Low budget independent horror comedies probably aren’t the first type of movie that comes to mind when one hears of years-long production periods. Complex, troubled shoots like Apocalypse Now, perhaps, or rigorously, laboriously refined passion projects from obsessive auteurs like The Tree of Life, or even studio mega-blockbusters, pre-vizzed to hell and back, like Disney/Marvel’s Avengers films. But not quickie British B-movies.

Alas, quickie British horror comedies occasionally do take six or seven years to reach the big screen – or, if you’re in the middle of a global pandemic, the small screen – especially if they’re the work of fledgling filmmakers diligently tweaking their debut feature’s ambitious digital effects. Such is the case with Benny Loves You, which wrapped photography some six years ago, underwent extensive post-production on a shoestring budget, then slowly made the festival rounds at exactly the time film festivals were forced to shut up shop. It’s been a long time coming but, finally, Karl Holt’s movie is reaching those screens.

Remarkably, it’s been worth the wait. This is a raucous, ridiculous black comedy, infused with a gleefully juvenile sense of humor and total commitment to its preposterous concept. Jack, a 35-year-old man-child, is stuck in a thankless job in a wretched toy manufacturing company, still living with his parents in grimmest, greyest rural England. After a series of tragic circumstances derail his already ignominious life, he vows to get his act together and make something of himself at long last. But his attempts to jettison all his comforting tethers to the past prove only partly successful as, of all things, his beloved childhood toy – a talking plush bear named Benny – unexpectedly comes to life and refuses to be thrown away, insisting on staying close to Jack at any cost.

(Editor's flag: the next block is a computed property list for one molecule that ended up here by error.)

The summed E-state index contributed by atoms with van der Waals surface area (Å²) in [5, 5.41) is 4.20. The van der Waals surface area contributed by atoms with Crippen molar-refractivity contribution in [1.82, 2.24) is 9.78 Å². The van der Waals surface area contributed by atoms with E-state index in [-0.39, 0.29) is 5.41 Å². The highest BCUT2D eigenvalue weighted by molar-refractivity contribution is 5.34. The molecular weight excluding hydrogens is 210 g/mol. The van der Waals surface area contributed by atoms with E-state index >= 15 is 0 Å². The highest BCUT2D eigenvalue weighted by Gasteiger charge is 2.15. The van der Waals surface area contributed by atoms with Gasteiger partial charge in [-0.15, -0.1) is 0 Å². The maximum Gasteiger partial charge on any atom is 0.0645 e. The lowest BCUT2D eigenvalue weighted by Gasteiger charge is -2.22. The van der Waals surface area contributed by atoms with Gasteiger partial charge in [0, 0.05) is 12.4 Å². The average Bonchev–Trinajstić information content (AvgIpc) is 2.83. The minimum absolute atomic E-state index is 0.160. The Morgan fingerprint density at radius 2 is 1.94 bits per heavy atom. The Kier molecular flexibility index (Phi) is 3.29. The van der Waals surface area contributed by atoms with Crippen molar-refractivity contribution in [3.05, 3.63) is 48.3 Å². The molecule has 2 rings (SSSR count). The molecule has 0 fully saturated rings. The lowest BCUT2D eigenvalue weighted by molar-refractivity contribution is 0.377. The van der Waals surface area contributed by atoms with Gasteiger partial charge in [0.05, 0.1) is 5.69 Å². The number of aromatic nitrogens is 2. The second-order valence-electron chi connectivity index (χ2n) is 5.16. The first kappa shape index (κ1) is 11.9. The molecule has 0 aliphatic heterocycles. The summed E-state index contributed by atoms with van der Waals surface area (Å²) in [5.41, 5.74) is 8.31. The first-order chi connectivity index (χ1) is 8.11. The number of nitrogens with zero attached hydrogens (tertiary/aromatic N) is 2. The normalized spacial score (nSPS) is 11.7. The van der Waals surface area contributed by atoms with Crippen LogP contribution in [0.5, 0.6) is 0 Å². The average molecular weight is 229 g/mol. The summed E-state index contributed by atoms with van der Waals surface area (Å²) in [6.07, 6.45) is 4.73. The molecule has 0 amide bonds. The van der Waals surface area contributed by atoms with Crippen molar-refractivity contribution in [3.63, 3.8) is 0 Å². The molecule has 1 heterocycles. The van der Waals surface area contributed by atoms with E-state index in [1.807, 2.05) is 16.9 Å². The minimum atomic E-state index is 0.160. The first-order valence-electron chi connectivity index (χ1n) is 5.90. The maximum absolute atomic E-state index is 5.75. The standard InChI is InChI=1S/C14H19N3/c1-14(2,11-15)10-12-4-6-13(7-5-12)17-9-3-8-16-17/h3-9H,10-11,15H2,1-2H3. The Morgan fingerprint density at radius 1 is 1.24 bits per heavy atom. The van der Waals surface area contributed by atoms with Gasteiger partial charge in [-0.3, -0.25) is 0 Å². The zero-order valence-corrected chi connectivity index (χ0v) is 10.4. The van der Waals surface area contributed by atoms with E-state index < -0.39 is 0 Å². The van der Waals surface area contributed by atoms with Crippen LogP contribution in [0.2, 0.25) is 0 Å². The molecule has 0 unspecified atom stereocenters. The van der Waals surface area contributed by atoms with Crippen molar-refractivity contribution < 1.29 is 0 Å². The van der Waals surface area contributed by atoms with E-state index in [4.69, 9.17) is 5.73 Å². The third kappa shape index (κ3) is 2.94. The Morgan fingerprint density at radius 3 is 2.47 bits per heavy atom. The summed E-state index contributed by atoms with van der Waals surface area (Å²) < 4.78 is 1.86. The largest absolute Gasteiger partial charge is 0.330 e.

There’s not really any point to all this save to make a movie where a plush toy violently murders all around it, so Benny stands, weapon in hand, in the way of all Jack’s efforts to move on with his life, brutally slaughtering anyone who crosses his path and threatens his attachment to his beloved human. Smarmy realtors, abusive work colleagues, even harmless animals are all fodder for Benny’s bloodlust and Holt’s deranged imagination alike. If Benny Loves You is already a deliciously nasty slice of off-color British comedy prior to Benny’s arrival, it only becomes more and more piquant and putrid as it progresses. Once the parameters of Holt’s nonsense scenario have been established, he essentially has carte blanche to take his premise wherever he likes; evidently, he likes to go dark, bloody and deeply, profoundly childish.

And that’s to his credit – there’s always room for more silliness in cinema, especially when the butts of the jokes are such unpleasant characters as Holt has lined up for Benny’s homicidal amusement. It’s where he strays into excessively off-color territory that Benny Loves You falters, overstepping the line separating the playfully provocative and the carelessly offensive. There’s a few moments here that stray a step too far into outright ugliness, as uncomfortable to endure now as they surely would have been six years ago, so the time factor provides no excuse. These moments are few and far between though and only ever momentary – Holt’s primary concern isn’t with edgelording it up but with exploring the full extent of his immaturity, something he carries off with aplomb.

This is a consistently funny comedy, never yielding to anything so un-British as sincerity or emotional profundity; it’s a thoroughly rotten example of thoroughly rotten British humor and quite fabulously so. By apparent necessity, Benny Loves You pivots to an action finale, which is where it comes a little unstuck. Though still as silly and inventive as ever before, the movie spins in circles for a solid 15 minutes here – Holt’s direction is exceptionally good for such an inexperienced filmmaker but he hasn’t mastered how to shape an extended action sequence conceptually, so it all becomes a bit repetitive and incoherent after a while. Yet this is his only major creative or structural misstep – when the movie’s on firmer, funnier footing, it’s a delightfully dark work from a very promising voice in comedy cinema. Here’s hoping we won’t have to wait until 2027 to hear from Holt again.

Puerile, hokey and needlessly violent – just what you’re after in a low-budget horror comedy. A strong debut feature from Karl Holt and a potential cult classic in the making.
76 %
Love you too, Benny
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